Three-time world champion pitcher announces he will meet the ‘challenge’ of cancer.
Three-time World Series-winning pitcher Curt Schilling, now a commentator for ESPN, said he had been diagnosed with cancer.
“I’ve always believed life is about embracing the gifts and rising up to meet the challenges,” Schilling said in a statement issued through the sports network. “We’ve been presented with another challenge, as I’ve recently been diagnosed with cancer.”
The 47-year-old six-time All-Star was slated to be part of ESPN’s crew for “Sunday Night Baseball” broadcasts next season, and it wasn’t clear if that would change.
Schilling pitched 20 seasons in baseball’s major leagues with five different teams, Baltimore, Houston, Philadelphia, Arizona and Boston.
He last played in the 2007 World Series, pitching in game two of Boston’s triumph over Colorado. Injury sidelined him in 2008 and he officially retired in 2009.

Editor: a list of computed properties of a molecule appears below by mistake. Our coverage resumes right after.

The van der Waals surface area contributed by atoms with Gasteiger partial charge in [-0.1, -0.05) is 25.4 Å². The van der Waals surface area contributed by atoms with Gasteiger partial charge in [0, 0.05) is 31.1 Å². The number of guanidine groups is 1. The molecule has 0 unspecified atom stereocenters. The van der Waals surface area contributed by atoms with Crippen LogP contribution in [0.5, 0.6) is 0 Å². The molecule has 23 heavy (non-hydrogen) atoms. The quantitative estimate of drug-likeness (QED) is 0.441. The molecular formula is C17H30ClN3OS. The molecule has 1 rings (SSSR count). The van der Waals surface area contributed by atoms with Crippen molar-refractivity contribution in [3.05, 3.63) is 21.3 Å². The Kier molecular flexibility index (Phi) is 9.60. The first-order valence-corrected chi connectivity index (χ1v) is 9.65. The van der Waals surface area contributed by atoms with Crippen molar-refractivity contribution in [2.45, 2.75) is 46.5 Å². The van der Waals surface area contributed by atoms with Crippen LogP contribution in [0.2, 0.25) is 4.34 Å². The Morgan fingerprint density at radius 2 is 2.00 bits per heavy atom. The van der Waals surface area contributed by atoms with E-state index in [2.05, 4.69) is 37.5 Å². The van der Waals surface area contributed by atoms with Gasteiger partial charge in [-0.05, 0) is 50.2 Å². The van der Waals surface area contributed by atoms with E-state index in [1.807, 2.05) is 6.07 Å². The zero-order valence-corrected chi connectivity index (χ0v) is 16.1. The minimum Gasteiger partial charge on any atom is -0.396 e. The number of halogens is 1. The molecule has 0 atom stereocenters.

Schilling was part of the Arizona squad that upset the New York Yankees in 2001, the Diamondbacks going the maximum to capture the best-of-seven championship series.
In 2004, Schilling helped the Red Sox snap an 86-year World Series title drought, infamously playing with a foot injury that saw blood seep onto his sock, turning it red during a victory at Boston’s fabled Fenway Park.
Schilling, whose wife, Shonda, was treated for malignant melanoma in 2001, said he and his family were ready for his own health battle.
“With my incredibly talented medical team I’m ready to try and win another big game,” he said.